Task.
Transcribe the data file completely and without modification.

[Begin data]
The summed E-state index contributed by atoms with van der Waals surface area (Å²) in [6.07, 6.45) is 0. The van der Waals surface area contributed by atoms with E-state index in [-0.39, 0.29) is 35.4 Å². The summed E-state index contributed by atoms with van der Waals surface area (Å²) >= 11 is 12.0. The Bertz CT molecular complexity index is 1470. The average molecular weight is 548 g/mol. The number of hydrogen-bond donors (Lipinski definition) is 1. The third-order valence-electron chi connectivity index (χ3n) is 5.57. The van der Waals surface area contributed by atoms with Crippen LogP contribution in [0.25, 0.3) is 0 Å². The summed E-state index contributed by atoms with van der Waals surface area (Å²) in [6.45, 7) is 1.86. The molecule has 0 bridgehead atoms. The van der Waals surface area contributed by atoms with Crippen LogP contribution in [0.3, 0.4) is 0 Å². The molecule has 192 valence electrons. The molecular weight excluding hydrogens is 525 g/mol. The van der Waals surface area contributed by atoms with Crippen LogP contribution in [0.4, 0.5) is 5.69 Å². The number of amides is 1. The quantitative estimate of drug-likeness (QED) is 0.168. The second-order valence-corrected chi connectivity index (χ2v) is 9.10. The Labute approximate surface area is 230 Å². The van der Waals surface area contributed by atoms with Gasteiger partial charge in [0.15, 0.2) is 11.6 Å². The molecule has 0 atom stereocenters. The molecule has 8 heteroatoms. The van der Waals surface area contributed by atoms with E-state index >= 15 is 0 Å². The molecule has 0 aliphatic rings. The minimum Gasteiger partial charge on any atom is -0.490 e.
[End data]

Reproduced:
The summed E-state index contributed by atoms with van der Waals surface area (Å²) in [6.07, 6.45) is 0. The van der Waals surface area contributed by atoms with E-state index in [-0.39, 0.29) is 35.4 Å². The summed E-state index contributed by atoms with van der Waals surface area (Å²) >= 11 is 12.0. The Bertz CT molecular complexity index is 1470. The average molecular weight is 548 g/mol. The number of hydrogen-bond donors (Lipinski definition) is 1. The third-order valence-electron chi connectivity index (χ3n) is 5.57. The van der Waals surface area contributed by atoms with Crippen LogP contribution in [0.25, 0.3) is 0 Å². The summed E-state index contributed by atoms with van der Waals surface area (Å²) in [6.45, 7) is 1.86. The molecule has 0 bridgehead atoms. The van der Waals surface area contributed by atoms with Crippen LogP contribution in [0.3, 0.4) is 0 Å². The molecule has 192 valence electrons. The molecular weight excluding hydrogens is 525 g/mol. The van der Waals surface area contributed by atoms with Crippen LogP contribution in [0.4, 0.5) is 5.69 Å². The number of amides is 1. The quantitative estimate of drug-likeness (QED) is 0.168. The second-order valence-corrected chi connectivity index (χ2v) is 9.10. The Labute approximate surface area is 230 Å². The van der Waals surface area contributed by atoms with Gasteiger partial charge in [0.15, 0.2) is 11.6 Å². The molecule has 0 atom stereocenters. The molecule has 8 heteroatoms. The van der Waals surface area contributed by atoms with E-state index >= 15 is 0 Å². The molecule has 0 aliphatic rings. The minimum Gasteiger partial charge on any atom is -0.490 e.